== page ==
Reassessing the Evolution of World Trade, 1870-1949
Mariko Klasing () and
MPRA Paper from University Library of Munich, Germany
The typical narrative regarding the evolution of world trade prior to World War II refers to a secular rise that started around 1870 and a subsequent collapse that began in 1914. This narrative, though, is based on measures of trade openness that do not fully take into account purchasing power differences across countries, as in the literature non-PPP-adjusted trade data are typically denominated by PPP-adjusted GDP data. The present paper seeks to resolve this inconsistency by constructing new trade share estimates for 51 countries spanning the period from 1870 to 1949 by combining historical import and export data with non-PPP-adjusted GDP values that we estimate via the "short-cut" method. Our estimates indicate a much more pronounced rise and fall of world trade over this period with trade shares being on average 32% higher than previously documented and the world's level of openness to trade in 1913 being comparable to that in 1974. In addition, performing a similar correction for purchasing power differences in the context of standard gravity regressions for the 1870-1939 period we find that the existing literature has overestimated the importance of income movements during this period relative to tariffs changes and the evolution of the gold standard.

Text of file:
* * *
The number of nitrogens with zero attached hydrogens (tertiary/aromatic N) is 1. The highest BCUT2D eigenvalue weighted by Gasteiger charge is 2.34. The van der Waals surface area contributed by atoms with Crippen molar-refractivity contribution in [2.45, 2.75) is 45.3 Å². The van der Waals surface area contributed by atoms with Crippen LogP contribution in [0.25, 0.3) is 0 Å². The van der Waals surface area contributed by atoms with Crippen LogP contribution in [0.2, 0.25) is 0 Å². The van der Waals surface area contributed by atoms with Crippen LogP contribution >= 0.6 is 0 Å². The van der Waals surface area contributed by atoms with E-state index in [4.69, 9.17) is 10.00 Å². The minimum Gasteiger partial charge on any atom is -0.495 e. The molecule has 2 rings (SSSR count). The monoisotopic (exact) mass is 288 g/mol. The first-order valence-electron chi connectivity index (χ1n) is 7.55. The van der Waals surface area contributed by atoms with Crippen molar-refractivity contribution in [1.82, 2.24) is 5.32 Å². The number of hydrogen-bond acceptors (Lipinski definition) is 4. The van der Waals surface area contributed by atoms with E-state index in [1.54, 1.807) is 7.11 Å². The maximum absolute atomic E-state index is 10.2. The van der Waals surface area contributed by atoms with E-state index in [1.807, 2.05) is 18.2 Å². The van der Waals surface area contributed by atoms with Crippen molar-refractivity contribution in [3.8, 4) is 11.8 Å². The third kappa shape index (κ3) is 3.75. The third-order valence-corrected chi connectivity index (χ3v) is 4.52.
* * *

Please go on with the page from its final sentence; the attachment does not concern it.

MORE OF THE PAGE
Keywords: International Trade; Purchasing Power Differences (search for similar items in EconPapers)
JEL-codes: F01 F1 F15 N10 N7 N70 (search for similar items in EconPapers)
New Economics Papers: this item is included in nep-his and nep-int
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Working Paper: Reassessing the Evolution of World Trade, 1870-1949 (2012)
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Persistent link: https://EconPapers.repec.org/RePEc:pra:mprapa:39555
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